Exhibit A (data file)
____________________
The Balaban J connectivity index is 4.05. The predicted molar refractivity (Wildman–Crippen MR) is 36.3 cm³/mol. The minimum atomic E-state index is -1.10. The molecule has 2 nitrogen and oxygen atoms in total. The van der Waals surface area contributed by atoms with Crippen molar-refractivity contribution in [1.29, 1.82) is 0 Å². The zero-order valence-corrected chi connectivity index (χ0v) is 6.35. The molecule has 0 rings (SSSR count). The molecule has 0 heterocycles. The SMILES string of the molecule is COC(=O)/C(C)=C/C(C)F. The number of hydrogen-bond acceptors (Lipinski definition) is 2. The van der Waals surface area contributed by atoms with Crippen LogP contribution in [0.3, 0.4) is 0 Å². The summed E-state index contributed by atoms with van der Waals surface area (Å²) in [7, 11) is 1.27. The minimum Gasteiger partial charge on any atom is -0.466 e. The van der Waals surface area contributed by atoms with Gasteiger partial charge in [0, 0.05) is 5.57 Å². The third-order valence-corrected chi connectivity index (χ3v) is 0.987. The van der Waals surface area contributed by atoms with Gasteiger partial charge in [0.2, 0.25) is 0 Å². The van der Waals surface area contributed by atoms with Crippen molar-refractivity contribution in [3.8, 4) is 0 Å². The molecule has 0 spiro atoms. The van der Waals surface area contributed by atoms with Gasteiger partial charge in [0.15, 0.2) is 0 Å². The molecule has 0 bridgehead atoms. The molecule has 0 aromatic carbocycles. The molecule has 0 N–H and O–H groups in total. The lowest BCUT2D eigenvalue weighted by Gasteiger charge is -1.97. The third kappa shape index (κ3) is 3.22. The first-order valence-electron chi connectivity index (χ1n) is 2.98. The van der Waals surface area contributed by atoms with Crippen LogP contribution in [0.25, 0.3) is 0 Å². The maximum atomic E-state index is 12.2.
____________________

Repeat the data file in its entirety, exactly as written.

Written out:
The Balaban J connectivity index is 4.05. The predicted molar refractivity (Wildman–Crippen MR) is 36.3 cm³/mol. The minimum atomic E-state index is -1.10. The molecule has 2 nitrogen and oxygen atoms in total. The van der Waals surface area contributed by atoms with Crippen molar-refractivity contribution in [1.29, 1.82) is 0 Å². The zero-order valence-corrected chi connectivity index (χ0v) is 6.35. The molecule has 0 rings (SSSR count). The molecule has 0 heterocycles. The SMILES string of the molecule is COC(=O)/C(C)=C/C(C)F. The number of hydrogen-bond acceptors (Lipinski definition) is 2. The van der Waals surface area contributed by atoms with Crippen LogP contribution in [0.3, 0.4) is 0 Å². The summed E-state index contributed by atoms with van der Waals surface area (Å²) in [7, 11) is 1.27. The minimum Gasteiger partial charge on any atom is -0.466 e. The van der Waals surface area contributed by atoms with Gasteiger partial charge in [0, 0.05) is 5.57 Å². The third-order valence-corrected chi connectivity index (χ3v) is 0.987. The van der Waals surface area contributed by atoms with Gasteiger partial charge in [0.2, 0.25) is 0 Å². The van der Waals surface area contributed by atoms with Crippen molar-refractivity contribution in [3.8, 4) is 0 Å². The molecule has 0 spiro atoms. The van der Waals surface area contributed by atoms with Gasteiger partial charge in [0.15, 0.2) is 0 Å². The molecule has 0 bridgehead atoms. The molecule has 0 aromatic carbocycles. The molecule has 0 N–H and O–H groups in total. The lowest BCUT2D eigenvalue weighted by Gasteiger charge is -1.97. The third kappa shape index (κ3) is 3.22. The first-order valence-electron chi connectivity index (χ1n) is 2.98. The van der Waals surface area contributed by atoms with Crippen LogP contribution in [0.25, 0.3) is 0 Å². The maximum atomic E-state index is 12.2.